Yeah. It really is super important. I've had a number of bosses who are really great at driving a process. So if your readers pick up the book, I think they will, they'll really appreciate some of these like very specific examples I give of people who are very progress oriented.
So here's an example. So I'm with Arthur Levitt and he has this big suite at the Securities and Exchange Commission and we're standing right next to each other. And he's rattling through a bunch of things on his mind. All right. Here's project X, here's project Y, here I want to do this, this and this and this. And I'm writing things down and we're talking. And then after ten minutes he says, so how's it going? And I said, how's what going? And he said, the first item on the to do list. And I said, how could I be working on that when I'm here talking to you? And he said, you better get going. And he just walks away. And that is called be impatient, get things done.
Another one is, be responsive and get things done. Dave Rubenstein is immensely responsive. And so his capacity to look at an email you sent him or on a phone call and he digests it. And if you manage him well and you say, David, here's a situation, here are the options I recommend option B. And if he says yes, boom, you're off to the races. But he doesn't wait a week to get back to you. He tells you right away. He's very decisive. So if you're impatient like Arthur was, you spur people to action, but with a specific goal in mind and not a hand-wringing type thing, oh, we have three options. And you spend like, inordinate amount of time pondering these options.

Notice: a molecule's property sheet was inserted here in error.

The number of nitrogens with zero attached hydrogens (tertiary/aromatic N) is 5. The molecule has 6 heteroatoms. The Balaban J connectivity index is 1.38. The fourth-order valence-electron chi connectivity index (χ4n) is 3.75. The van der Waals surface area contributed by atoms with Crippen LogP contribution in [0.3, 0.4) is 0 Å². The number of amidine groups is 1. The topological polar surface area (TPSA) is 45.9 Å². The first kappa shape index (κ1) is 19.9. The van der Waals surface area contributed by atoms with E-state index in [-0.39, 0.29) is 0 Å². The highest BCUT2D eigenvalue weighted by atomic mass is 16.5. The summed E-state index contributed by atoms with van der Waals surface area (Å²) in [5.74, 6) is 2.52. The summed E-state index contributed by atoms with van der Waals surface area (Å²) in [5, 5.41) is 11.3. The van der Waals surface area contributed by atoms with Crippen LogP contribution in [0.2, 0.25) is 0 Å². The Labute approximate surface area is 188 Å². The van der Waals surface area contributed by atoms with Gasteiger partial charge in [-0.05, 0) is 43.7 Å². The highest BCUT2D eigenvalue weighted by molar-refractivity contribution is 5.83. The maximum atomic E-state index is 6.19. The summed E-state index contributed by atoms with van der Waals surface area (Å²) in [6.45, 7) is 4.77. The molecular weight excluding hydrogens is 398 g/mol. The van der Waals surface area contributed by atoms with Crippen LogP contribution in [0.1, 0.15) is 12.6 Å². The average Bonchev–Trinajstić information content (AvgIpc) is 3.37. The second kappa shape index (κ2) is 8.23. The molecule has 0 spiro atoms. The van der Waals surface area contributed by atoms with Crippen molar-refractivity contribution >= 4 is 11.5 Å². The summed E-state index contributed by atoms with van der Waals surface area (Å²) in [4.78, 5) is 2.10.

No, it's like a common element among successful people is their ability to digest information, come up with options, pick an option, and then act on the option rather than I mean, I know people who complain for months on end about their job, their spouse, their terrible situation here or there. And inevitably I will say, well, here are some options, why don't you go with option B, it seems reasonable. And then two months later, they still haven't made a decision.
So there's impatience, responsiveness I think are really helpful for getting people further along their journey. But in coupled with that though is having a goal. You know this. One day you said, I want to have a podcast so that becomes your goal. And then there are 15, 20, 50 steps you have to go through. So being methodical of working your way from one step to the next, to the next, to the next, in this very linear fashion. Sometimes there'll be roadblocks and that's fine. But you work towards getting over those roadblocks so you can get to the destination. And that's what purpose is all about.
I mean, when I meet a young person at 22, 23-year-old and I say, what's in your heart? What are you excited about? And they kind of go, I really don't know. And I look at them and I say, your life is 25 percent over. Why do you not have any idea what your purpose is? Now, I'm not saying it should be crystal clear, but if you've thought about it and prayed about it and conferred with people and studied, a purpose will evolve over time. And I'm 60, I don't know how old you are, but purpose changes depending on the time period of your life as well.